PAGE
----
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The changes experienced in sustainability over the last ten years or so have been nothing but phenomenal. More and more companies have embraced the need to act more responsibly and manage their impacts. What started as ‘doing less harm’ has turned into bottom line benefits as companies have found new ways to match managing the triple bottom line with shaving costs off the business bottom line. But you don’t cut yourself into growth and growth is the bread and butter of companies. And it’s the holy grail of sustainability – growing the business top line. That’s why we need consumers to come and join the party – they already do, just look at TOMS, Patagonia, Method, Seventh Generation, Dove and many more. What is missing isn’t the consumer but a better grip on what makes them tick – a sustainable brand they can trust, buy and advocate. In my new book I cut through the myths and noise to create a sustainable brand model, a fusion of product and branding. It’s when these two dance that we create consumer breakthrough and the magic happens. But let’s not get ahead of ourselves. Let’s simply create more sustainable brands – and this is the ‘how to’ guide that will help you get there.

Use the code Campher15 in the voucher section to get 15% discount!

Link to the book here – Creating a Sustainable Brand: A Guide to Growing the Sustainability Top Line

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The UK and Europe is so far ahead of the US when it comes to Corporate Responsibility. If I only had a penny for everyone who said this. I hear this almost every single day. And not just from those in England who have a slightly superior attitude when it comes to corporate responsibility. I hear it from people here in the US just as often, if not more. The truth is that we are comparing apples and oranges. Is cricket better than baseball? Only if you are from England. Although you wouldn’t know that from recent results. And you would only like cricket more if you enjoy sitting in the sun and rain for five days and still not get a result. But I digress. They are both ball sports but they are vastly different. They might even share a common history, but that is where it stops.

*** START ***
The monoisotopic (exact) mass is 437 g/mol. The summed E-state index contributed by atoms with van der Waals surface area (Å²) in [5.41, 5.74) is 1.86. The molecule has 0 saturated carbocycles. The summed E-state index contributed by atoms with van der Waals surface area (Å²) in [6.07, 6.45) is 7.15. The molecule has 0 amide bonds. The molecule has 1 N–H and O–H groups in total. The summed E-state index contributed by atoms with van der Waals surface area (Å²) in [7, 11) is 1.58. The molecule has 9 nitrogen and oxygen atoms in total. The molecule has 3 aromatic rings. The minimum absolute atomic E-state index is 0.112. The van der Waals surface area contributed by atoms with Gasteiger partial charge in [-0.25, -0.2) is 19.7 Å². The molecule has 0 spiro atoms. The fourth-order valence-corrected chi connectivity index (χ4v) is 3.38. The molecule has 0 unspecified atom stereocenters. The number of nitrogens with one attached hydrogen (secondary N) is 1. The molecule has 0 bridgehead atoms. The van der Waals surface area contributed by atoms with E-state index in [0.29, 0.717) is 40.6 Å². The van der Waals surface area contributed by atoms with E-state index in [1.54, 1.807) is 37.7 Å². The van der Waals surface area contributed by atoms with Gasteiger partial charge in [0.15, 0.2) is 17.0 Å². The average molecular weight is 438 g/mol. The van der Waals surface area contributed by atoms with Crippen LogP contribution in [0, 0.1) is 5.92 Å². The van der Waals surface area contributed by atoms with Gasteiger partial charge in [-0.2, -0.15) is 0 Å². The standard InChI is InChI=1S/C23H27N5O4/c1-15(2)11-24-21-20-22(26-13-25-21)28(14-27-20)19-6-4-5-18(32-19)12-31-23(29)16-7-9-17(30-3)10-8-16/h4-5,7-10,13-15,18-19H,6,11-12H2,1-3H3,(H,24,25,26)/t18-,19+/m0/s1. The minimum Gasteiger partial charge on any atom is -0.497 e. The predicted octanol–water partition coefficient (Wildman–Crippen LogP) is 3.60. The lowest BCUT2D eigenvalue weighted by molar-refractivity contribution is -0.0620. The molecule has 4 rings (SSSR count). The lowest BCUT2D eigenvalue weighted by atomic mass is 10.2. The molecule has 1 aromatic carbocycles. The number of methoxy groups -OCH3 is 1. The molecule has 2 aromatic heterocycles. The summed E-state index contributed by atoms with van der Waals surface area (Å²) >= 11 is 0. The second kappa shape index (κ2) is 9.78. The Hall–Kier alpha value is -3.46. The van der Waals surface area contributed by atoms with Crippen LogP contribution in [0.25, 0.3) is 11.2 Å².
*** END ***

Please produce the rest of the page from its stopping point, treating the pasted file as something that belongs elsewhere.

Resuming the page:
In the US they believe in Corporate Citizenship and in the UK they believe in Corporate Responsibility. More or less the same, but different just the same. Corporate Citizenship is about what you do in your community. How you interact and how you support them. Corporate Responsibility is about how you run your business – it’s about operations and how you work. The impact is important to both, but in Corporate Citizenship you look at your community and their needs first and the way you work in your community might have something to do with the way you operate, but does not have to. In Corporate Citizenship you focus on your role in society through your operations and the impact you have, and then you improve on these. Through these operational changes you will have a more positive impact on society. Both benefits society, but they have slightly different points of departure.

The reason why the community focus is so central in the US is because there is less of a safety net in the US than in most of Europe. People do not expect government to solve their problems or protect them from every single little thing in life. No, people do that themselves and they tend to look after themselves and after each other. They expect to solve issues themselves. Americans like the idea of less interference by government and more control by themselves in taking responsibility of their own lives. It might have something to do with the open spaces, but Americans do not like people telling them what to do. They want to be masters of their own destiny. Less government and more power to the people.

In the UK and much of Europe there are much more of a reliance on government to interfere in daily life. People expect government to take more control of their daily lives and maintain the rules of how society engage and organize themselves. The rules of engagement. And they want government to identify the common areas of good that will help improve society. Government will tell you what is bad and help you to become better. All that is left for companies to do is ensure they do their best through operations and compliance to government regulations.

That brings me to a second point of difference – regulations and compliance. Corporate behavior is managed through regulations and compliance in the UK and Europe. Everything you do is regulated and not left to the company to try and innovate on their side. Any leadership position you develop is very quickly turned into a government requirement. (Your window of opportunity to show true leadership will stay open for a very short period in this environment). It helps that there is a strong central government in Europe. It makes it easy to push through new regulations. And it is even easier in Europe where the European Commission is hardly held responsible by ‘the people’ and have an almost free ride in bringing in new regulations. No wonder that Europe brought out regulations to define what a banana is – up to the curve needed to be defined as a banana. And I am not joking…

And it is also easy to bring in new regulations in the UK. It is a small island with a central government that runs the rule over everyone. Yes, Scotland and Wales have some autonomy, but the UK is still pretty much ruled from London. It is easy to understand the drive towards more regulations with so much power in the hands of a central government. It is in the nature of government to try and rule their own way. And each new government want to leave behind some kind of legacy. And what is easier than to bring in new regulations that can be sold as ‘for the good of everyone’.